President Vladimir Putin has ordered Russian nuclear forces to be placed on high alert Sunday in response to what he described as “aggressive statements” by leading NATO powers, according to the Associated Press. Russia’s nuclear weapons will now be prepared for increased readiness to launch, raising concerns the Ukraine invasion will become a broader conflict with NATO.
The Latest: “Western countries aren’t only taking unfriendly actions against our country in the economic sphere, but top officials from leading NATO members made aggressive statements regarding our country,” Putin said during a televised meeting.
He also ordered his defense minister and the chief of the military’s General Staff to place the nuclear deterrent forces in a “special regime of combat duty.”
Meanwhile, two large explosions were reported south of the Ukrainian capital of Kyiv early Sunday morning, near Vasylkiv, the location of a large military airfield and multiple fuel tanks. The developments come amid a barrage of cruise and ballistic missile strikes on Kyiv, according to Ukrainian officials.
As Russian troops continue advancing on the capital city, a defiant Ukrainian President Volodymyr Zelensky told citizens to defend the country.
"Each Ukrainian should keep one thing in mind: if you can stop and destroy the occupiers -- do it," he said. "Everyone who can come back to Ukraine -- come back to defend Ukraine."
In a video message Saturday afternoon, Zelensky declared, "We have withstood and successfully repelled enemy attacks. Fighting continues in different cities and regions of our country."
Ukraine's prime minister announced the country was closing its borders with Russia and Belarus starting Monday, and only Ukrainian citizens would be able to cross into Ukraine from those two countries.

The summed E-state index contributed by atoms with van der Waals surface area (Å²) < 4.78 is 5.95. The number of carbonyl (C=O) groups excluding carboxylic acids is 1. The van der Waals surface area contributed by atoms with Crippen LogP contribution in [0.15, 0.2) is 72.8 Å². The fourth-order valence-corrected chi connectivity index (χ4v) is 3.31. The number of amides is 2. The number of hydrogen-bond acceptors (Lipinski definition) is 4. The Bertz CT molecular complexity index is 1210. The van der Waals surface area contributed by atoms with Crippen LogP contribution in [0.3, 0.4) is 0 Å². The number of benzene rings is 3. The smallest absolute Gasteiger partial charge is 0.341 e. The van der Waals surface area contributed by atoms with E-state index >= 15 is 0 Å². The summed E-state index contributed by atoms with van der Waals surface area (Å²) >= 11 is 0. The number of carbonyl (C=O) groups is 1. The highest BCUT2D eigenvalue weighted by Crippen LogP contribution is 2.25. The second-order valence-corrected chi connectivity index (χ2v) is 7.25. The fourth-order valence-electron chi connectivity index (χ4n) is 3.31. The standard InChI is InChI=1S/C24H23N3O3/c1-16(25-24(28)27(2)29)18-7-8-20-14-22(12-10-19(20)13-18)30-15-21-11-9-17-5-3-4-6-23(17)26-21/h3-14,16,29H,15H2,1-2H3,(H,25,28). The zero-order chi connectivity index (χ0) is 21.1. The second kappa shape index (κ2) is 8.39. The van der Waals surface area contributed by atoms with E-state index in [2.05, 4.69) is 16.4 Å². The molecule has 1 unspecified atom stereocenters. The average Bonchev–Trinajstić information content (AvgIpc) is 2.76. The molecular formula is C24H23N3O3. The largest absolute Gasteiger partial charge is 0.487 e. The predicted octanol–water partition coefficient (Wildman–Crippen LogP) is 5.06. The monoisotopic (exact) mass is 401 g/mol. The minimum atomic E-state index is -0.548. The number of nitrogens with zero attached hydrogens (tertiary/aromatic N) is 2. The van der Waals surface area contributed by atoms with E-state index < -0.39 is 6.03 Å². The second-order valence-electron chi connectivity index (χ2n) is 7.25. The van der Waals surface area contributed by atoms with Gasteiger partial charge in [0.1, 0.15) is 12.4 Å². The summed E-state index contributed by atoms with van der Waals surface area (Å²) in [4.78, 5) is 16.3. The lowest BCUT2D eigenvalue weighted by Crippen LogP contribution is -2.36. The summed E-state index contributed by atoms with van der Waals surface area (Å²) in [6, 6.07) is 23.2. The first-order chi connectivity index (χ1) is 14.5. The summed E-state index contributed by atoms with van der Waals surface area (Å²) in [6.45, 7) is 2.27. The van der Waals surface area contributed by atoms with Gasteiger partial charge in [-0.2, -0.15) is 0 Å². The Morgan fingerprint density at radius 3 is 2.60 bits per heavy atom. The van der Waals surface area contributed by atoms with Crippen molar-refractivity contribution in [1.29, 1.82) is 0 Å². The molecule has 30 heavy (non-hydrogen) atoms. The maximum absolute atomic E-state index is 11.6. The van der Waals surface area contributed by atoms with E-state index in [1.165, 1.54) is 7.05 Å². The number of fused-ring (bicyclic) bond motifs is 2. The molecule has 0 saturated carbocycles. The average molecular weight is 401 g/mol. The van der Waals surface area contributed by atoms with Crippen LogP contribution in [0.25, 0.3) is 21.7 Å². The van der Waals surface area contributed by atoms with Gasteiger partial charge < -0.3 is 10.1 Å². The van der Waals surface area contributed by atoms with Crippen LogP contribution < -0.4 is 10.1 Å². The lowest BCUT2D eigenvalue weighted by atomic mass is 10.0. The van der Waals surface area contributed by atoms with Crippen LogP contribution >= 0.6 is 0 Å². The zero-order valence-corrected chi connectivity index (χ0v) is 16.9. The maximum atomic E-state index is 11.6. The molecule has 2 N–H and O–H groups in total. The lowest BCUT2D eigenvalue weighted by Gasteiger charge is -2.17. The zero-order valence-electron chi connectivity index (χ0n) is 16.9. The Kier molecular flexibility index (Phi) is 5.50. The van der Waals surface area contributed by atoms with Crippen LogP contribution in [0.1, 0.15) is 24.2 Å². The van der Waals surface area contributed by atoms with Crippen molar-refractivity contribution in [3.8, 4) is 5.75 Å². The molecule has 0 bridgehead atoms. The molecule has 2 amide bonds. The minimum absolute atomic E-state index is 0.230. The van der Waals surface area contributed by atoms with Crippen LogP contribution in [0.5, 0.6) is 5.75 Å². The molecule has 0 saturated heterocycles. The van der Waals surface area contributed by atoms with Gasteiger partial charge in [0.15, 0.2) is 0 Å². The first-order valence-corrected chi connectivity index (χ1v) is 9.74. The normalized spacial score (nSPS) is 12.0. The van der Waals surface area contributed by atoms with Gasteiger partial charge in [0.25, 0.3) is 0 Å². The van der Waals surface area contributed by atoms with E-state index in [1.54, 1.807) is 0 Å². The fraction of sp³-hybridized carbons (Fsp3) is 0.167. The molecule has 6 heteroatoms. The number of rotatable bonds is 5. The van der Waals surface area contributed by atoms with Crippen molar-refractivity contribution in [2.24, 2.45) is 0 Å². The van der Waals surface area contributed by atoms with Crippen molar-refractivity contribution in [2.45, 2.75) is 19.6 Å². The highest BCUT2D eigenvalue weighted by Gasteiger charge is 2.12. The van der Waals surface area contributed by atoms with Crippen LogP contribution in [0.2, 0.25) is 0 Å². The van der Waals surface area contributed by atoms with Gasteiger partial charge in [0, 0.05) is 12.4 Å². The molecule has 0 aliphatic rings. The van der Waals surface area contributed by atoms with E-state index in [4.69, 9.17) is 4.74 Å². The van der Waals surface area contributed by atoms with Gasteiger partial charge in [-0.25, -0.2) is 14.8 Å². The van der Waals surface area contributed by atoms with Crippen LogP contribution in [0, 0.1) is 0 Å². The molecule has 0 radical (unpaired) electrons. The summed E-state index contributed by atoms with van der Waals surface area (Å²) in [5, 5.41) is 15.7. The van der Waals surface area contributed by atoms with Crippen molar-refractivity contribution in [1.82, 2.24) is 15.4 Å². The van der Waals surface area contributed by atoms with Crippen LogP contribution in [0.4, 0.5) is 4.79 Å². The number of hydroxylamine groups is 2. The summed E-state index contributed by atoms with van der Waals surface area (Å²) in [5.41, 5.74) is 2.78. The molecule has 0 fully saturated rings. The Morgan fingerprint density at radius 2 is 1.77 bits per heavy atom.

Russian Troops Advancing: Britain's Ministry of Defense said most of the Russian forces are only 18.6 miles from the center of Kyiv, warning that casualties are "likely to be heavy and greater than anticipated or acknowledged by the Kremlin."
A local journalist, reporting on the developments near Kyiv, tweeted that a push by Russian troops into the capital may come at a heavy cost.
There's lot of chatter and purported leaks on silovik telegram channels that the General Staff has instructed that Kyiv be taken by Monday, and has overridden the objection of the Airborne forces who think this can only be done at a huge cost of lives.— Christo Grozev (@christogrozev) February 27, 2022
An adviser to Ukraine’s president claimed that Russia’s assault on Kyiv is not advancing and that about 3,500 Russian soldiers have been killed or injured since the invasion began. “We are striking the enemy around Kyiv. The enemy is not moving for now,” Oleksiy Arestovych said.
There was no immediate response to the claim from the Kremlin.
At least 64 civilians have been killed and more than 160,000 are on the move as of Sunday, according to a United Nations relief agency. The U.N. added that the actual figures were likely to be "considerably higher".
Russian defense spending is roughly ten times that of Ukraine and has about 900,000 active personnel and 2 million in reserve, compared to Ukraine's 196,000 and 900,000 reservists.
International Community Reaction: The U.S., along with France, Germany, Italy, the United Kingdom and Canada, announced Saturday evening that they would expel certain Russian banks from SWIFT, the high-security network that connects thousands of financial institutions around the world. The countries also pledged to "collectively ensure that this war is a strategic failure for [Vladimir] Putin."
Meanwhile, China has declined to criticize Russia's attack, and abstained on voting for a United Nations Security Council resolution condemning Russia's invasion of Ukraine.
Photo: Courtesy of Antonio Marín Segovia on Flickr
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